Initial Trust is Based on a Handful of C’s

October 24, 2010

It has been said that trust takes years to kindle. You cannot trust another individual until he or she has had the opportunity to interface with you in a number of circumstances over an extended period of time. I disagree with this analysis. I think trust can kindle very quickly between two individuals. There is even a name for this, “swift trust,” coined by Debra Meyerson. Beyond the initial flame of trust, the fire grows or shrinks based on the interactions (I call them transactions) that occur between the individuals over time.

Trust can be kindled in only a few minutes time, if the proper conditions are present. Trust rests on the relationship between two individuals. If I am going to trust you, I need to be personally convinced that you fulfill 5 conditions that all begin with the letter C. These items form the basis for trust to start, and they can be conveyed from one person to another in short order. The first two conditions I borrowed from Stephen M.R. Covey’s bestselling book, The Speed of Trust. The rest of the list is from my personal experience and background. Here are the 5 C’s on which initial trust is built:

Competence – I must be convinced that you know what you are doing to view you as credible. If I sense that you have the ability from a knowledge and skill set to deliver on your statements, then you pass the competence test. If I have doubts that you can deliver, then I will remain skeptical until I have an extended time period to test you.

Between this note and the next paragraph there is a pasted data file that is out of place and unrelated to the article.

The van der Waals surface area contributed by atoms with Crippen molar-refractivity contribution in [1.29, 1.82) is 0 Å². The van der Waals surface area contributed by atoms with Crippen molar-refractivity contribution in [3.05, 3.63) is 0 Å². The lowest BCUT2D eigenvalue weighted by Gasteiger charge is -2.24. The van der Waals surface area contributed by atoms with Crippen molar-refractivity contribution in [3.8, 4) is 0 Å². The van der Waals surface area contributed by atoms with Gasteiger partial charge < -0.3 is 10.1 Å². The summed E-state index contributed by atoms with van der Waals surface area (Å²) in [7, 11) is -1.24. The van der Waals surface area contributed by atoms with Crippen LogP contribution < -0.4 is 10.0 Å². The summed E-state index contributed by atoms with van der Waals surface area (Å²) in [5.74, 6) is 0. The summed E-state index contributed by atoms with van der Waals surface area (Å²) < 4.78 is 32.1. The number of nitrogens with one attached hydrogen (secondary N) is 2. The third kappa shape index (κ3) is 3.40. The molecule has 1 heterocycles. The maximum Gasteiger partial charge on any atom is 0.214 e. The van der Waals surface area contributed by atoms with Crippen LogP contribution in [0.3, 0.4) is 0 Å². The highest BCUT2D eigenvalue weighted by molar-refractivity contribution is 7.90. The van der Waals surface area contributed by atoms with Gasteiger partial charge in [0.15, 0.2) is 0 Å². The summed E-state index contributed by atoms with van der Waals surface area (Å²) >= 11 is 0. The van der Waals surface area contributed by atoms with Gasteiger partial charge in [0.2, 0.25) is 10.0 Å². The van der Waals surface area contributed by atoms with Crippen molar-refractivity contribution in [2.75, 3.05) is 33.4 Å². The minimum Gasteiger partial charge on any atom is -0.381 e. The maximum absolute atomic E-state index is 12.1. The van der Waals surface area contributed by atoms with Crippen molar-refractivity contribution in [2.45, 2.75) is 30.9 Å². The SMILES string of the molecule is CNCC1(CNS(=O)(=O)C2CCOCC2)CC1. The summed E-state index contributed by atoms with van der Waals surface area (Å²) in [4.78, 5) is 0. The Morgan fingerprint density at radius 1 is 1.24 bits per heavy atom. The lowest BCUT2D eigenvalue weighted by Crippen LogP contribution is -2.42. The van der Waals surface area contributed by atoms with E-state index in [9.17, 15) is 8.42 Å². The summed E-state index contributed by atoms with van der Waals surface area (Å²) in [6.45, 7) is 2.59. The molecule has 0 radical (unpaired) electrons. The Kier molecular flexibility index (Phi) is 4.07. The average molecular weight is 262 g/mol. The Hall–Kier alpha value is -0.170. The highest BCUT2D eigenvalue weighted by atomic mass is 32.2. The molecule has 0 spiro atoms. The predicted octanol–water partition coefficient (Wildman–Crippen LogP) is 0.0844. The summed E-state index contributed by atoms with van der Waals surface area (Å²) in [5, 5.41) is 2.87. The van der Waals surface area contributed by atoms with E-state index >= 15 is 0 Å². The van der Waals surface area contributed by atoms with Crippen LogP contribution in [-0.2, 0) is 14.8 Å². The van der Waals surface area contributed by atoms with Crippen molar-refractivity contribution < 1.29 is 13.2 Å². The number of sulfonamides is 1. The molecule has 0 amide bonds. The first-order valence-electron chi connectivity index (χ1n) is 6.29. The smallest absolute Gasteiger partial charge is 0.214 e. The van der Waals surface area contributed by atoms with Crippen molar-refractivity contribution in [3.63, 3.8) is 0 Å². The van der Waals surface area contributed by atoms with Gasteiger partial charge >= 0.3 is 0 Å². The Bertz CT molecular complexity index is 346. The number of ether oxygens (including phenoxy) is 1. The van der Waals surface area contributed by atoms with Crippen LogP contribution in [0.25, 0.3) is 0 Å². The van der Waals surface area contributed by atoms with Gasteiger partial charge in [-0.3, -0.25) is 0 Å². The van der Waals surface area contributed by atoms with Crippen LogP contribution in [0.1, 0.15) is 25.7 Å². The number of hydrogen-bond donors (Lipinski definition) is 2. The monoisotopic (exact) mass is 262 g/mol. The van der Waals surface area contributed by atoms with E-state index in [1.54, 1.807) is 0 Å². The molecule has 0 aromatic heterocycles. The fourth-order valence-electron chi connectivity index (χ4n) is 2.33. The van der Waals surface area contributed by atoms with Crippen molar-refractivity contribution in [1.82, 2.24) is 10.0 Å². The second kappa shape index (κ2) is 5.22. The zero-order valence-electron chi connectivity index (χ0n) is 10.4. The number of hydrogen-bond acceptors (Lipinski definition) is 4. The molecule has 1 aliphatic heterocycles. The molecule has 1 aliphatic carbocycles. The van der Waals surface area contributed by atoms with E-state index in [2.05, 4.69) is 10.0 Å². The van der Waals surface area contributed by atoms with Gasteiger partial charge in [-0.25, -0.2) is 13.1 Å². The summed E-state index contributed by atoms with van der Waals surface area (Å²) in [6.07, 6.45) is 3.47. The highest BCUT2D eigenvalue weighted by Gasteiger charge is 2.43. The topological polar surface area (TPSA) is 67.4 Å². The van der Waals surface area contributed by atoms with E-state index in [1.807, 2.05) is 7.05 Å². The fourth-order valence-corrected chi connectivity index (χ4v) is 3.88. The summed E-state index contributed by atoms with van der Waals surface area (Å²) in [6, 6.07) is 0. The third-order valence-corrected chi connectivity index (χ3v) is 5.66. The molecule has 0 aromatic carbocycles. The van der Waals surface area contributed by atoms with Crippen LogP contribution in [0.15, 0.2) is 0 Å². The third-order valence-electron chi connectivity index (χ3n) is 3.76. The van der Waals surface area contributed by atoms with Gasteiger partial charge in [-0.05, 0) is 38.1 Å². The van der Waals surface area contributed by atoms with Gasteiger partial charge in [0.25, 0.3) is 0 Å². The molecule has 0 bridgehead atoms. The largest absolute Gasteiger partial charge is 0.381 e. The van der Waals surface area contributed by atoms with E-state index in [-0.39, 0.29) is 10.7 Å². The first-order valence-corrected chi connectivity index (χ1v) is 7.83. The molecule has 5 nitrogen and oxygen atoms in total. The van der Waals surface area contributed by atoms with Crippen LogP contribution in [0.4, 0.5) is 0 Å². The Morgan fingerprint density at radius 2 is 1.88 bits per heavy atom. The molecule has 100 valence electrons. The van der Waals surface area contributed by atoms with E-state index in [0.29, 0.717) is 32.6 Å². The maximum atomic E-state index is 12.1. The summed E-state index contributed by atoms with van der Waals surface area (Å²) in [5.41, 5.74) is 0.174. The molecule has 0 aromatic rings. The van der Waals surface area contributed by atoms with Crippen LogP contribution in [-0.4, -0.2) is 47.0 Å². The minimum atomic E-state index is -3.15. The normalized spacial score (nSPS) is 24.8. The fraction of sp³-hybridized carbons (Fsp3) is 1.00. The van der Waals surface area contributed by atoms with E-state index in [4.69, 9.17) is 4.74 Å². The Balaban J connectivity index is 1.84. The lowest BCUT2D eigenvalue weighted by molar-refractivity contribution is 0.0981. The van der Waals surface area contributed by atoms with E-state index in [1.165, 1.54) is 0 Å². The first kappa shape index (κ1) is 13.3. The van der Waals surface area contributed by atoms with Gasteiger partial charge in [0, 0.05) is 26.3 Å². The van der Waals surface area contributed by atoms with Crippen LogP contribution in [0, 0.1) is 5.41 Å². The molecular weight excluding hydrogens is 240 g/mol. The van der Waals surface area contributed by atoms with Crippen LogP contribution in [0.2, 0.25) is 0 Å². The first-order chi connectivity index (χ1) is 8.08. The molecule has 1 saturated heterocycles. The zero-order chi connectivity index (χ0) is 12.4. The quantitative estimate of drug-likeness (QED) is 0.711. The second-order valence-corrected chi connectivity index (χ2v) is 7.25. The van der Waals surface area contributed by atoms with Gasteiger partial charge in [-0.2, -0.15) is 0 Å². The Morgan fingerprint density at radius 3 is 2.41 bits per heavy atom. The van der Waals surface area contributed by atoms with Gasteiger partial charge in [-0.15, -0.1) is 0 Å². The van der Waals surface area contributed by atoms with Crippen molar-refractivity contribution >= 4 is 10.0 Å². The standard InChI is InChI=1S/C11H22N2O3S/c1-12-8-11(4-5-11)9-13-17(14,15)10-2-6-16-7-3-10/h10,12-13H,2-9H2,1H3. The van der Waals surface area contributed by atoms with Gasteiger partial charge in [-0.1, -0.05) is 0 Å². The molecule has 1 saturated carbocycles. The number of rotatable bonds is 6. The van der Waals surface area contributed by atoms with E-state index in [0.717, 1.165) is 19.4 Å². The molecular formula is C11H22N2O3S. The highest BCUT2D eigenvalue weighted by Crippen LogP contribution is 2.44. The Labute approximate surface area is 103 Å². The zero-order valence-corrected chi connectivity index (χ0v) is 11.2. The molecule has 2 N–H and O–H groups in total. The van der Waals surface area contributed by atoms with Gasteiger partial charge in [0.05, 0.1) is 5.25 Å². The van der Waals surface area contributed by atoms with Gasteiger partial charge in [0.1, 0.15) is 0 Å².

Character – Do you have the integrity to do what is right? I need to feel that you are not duplicitous and that you will stand up for what you believe is right. It does not mean that we always need to agree on every point, but I need to see you as a person of high moral and ethical fiber before I am going to give you my trust.

Consistency – I need to be convinced that you will do what you say. This characteristic normally takes people a long time to test, but it doesn’t need to take months for someone to convince me that he or she is consistent. I can discern the value of consistency through the way a person phrases intentions and even the body language he or she uses to chat with me. The ability to follow through with intended actions or at least get back to the other person if conditions change is easy to spot, just as it is easy to observe a blowhard who says nice things but has little fortitude to actually do them.

Congeniality – I am not going to trust someone who comes across as morose or stern. To gain my trust, I need to see a smile and know that it comes from the heart. One bit of body language to build trust when shaking hands is to show your teeth in a smile. According to Bill Acheson in his program on “Advanced Body Language,” showing teeth at one time meant giving the other person the ability to quickly judge a person’s social status. That is not usually the case today, but a genuine cordial facial expression when meeting a person for the first time is a prerequisite for trust to kindle. Putting on a false smile is the kiss of death, because it pegs you as someone who cannot be trusted at all.